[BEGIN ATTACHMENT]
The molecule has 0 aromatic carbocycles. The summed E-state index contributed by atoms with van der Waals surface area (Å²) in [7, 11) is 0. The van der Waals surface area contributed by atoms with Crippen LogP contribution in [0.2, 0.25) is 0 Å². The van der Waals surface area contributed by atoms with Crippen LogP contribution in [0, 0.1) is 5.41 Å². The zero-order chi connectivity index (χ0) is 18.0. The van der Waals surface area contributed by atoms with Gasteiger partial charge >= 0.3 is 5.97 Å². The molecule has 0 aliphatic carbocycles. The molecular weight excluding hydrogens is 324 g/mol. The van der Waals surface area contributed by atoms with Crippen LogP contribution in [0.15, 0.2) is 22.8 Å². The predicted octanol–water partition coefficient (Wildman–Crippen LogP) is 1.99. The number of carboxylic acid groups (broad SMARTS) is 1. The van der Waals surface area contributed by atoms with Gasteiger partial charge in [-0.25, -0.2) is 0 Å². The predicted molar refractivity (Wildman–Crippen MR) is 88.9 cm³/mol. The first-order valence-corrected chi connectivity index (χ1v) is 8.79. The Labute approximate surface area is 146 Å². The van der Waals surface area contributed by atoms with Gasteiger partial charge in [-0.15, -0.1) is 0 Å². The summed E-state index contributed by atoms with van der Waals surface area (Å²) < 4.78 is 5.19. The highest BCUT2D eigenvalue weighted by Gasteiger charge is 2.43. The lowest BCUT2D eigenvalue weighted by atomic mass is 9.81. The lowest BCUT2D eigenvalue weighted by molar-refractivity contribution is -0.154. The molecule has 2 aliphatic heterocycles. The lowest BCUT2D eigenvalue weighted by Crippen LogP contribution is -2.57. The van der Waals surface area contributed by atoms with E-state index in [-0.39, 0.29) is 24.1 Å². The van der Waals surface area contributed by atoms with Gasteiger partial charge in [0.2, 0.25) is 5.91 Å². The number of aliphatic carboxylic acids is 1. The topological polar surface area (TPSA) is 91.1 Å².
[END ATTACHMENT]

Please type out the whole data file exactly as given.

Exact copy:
The molecule has 0 aromatic carbocycles. The summed E-state index contributed by atoms with van der Waals surface area (Å²) in [7, 11) is 0. The van der Waals surface area contributed by atoms with Crippen LogP contribution in [0.2, 0.25) is 0 Å². The van der Waals surface area contributed by atoms with Crippen LogP contribution in [0, 0.1) is 5.41 Å². The zero-order chi connectivity index (χ0) is 18.0. The van der Waals surface area contributed by atoms with Gasteiger partial charge >= 0.3 is 5.97 Å². The molecule has 0 aliphatic carbocycles. The molecular weight excluding hydrogens is 324 g/mol. The van der Waals surface area contributed by atoms with Crippen LogP contribution in [0.15, 0.2) is 22.8 Å². The predicted octanol–water partition coefficient (Wildman–Crippen LogP) is 1.99. The number of carboxylic acid groups (broad SMARTS) is 1. The van der Waals surface area contributed by atoms with Gasteiger partial charge in [-0.25, -0.2) is 0 Å². The predicted molar refractivity (Wildman–Crippen MR) is 88.9 cm³/mol. The first-order valence-corrected chi connectivity index (χ1v) is 8.79. The Labute approximate surface area is 146 Å². The van der Waals surface area contributed by atoms with Gasteiger partial charge in [-0.15, -0.1) is 0 Å². The summed E-state index contributed by atoms with van der Waals surface area (Å²) < 4.78 is 5.19. The highest BCUT2D eigenvalue weighted by Gasteiger charge is 2.43. The lowest BCUT2D eigenvalue weighted by atomic mass is 9.81. The lowest BCUT2D eigenvalue weighted by molar-refractivity contribution is -0.154. The molecule has 2 aliphatic heterocycles. The lowest BCUT2D eigenvalue weighted by Crippen LogP contribution is -2.57. The van der Waals surface area contributed by atoms with E-state index in [-0.39, 0.29) is 24.1 Å². The van der Waals surface area contributed by atoms with Gasteiger partial charge in [0.2, 0.25) is 5.91 Å². The number of aliphatic carboxylic acids is 1. The topological polar surface area (TPSA) is 91.1 Å².